When the copter hits a bit of turbulence—with Hammond giving the group a spirited "Yahoo!”—the occupants scramble to click their seat belts. Grant tries to buckle up, but finds two “female” ends, making it impossible to snap in for safety. After getting some verbal help from Hammond, Grant grabs both straps and ties them together as they come in for the rough landing.

Using a bit of resourcefulness, Grant goes against the odds to find a way to make it work—just like the dinosaurs in the park are able to reproduce despite being bred as females.

3. CGI MADE THE MOVIE’S DINOSAUR SUPERVISOR “EXTINCT.”

A screen grab from 'Jurassic Park' (1993)
Universal Pictures

A bit of cheeky dialogue between Grant and Malcolm as the group makes their way into the park perfectly showcases their dueling personalities. When mulling over the implications of a park filled with living dinosaurs, the paleontologist opines, "I think we're out of a job," to which the chaotician responds, "Don't you mean extinct?"

The line is a deliberate reference to something effects pioneer Phil Tippett, who developed “go-motion” animation for the film, said to Spielberg before the director settled on primarily using groundbreaking CGI for the movie (“I think I’m extinct”). Instead of leaving the production, Tippett stayed on to serve as a consultant by helping the CG animators create realistic movements for the digital dinos.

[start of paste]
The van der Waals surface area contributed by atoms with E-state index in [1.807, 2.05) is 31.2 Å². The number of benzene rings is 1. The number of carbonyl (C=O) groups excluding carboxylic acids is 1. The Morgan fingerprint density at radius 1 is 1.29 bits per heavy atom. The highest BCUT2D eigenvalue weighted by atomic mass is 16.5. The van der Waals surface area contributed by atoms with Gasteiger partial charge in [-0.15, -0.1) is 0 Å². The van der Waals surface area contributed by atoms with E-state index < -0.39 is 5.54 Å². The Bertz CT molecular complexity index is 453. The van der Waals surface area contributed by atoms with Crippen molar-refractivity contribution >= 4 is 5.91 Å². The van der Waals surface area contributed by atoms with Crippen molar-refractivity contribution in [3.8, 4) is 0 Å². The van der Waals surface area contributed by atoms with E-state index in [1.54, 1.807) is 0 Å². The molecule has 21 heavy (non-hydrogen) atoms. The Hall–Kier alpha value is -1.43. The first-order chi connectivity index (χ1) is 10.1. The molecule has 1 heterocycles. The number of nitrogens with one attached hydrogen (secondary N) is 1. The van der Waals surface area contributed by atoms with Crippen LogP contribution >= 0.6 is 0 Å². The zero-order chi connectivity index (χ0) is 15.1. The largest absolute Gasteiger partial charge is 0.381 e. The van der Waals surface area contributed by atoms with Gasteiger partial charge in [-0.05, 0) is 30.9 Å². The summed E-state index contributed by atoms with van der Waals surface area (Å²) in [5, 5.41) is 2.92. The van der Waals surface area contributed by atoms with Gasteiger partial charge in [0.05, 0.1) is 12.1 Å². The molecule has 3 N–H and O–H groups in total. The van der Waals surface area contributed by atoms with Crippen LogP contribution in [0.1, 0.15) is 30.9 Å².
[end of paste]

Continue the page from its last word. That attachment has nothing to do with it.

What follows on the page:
4. JOHN HAMMOND’S JEEP GETS GREAT MILEAGE.

A screen grab from 'Jurassic Park' (1993)
Universal Pictures

Keep an eye out for the Jeeps that Hammond uses to buzz around and show off the park to his first guests. JP29 is the same truck used by the characters Gray and Zach to escape from the old section of the park in 2015’s Jurassic World.

A screen grab from 'Jurassic Park' (1993)
Universal Pictures

Grant and Ellie’s JP18 truck can also be seen in the garage in Jurassic World when Chris Pratt and Bryce Dallas Howard’s characters, Owen and Claire, try to escape from the Indominus rex.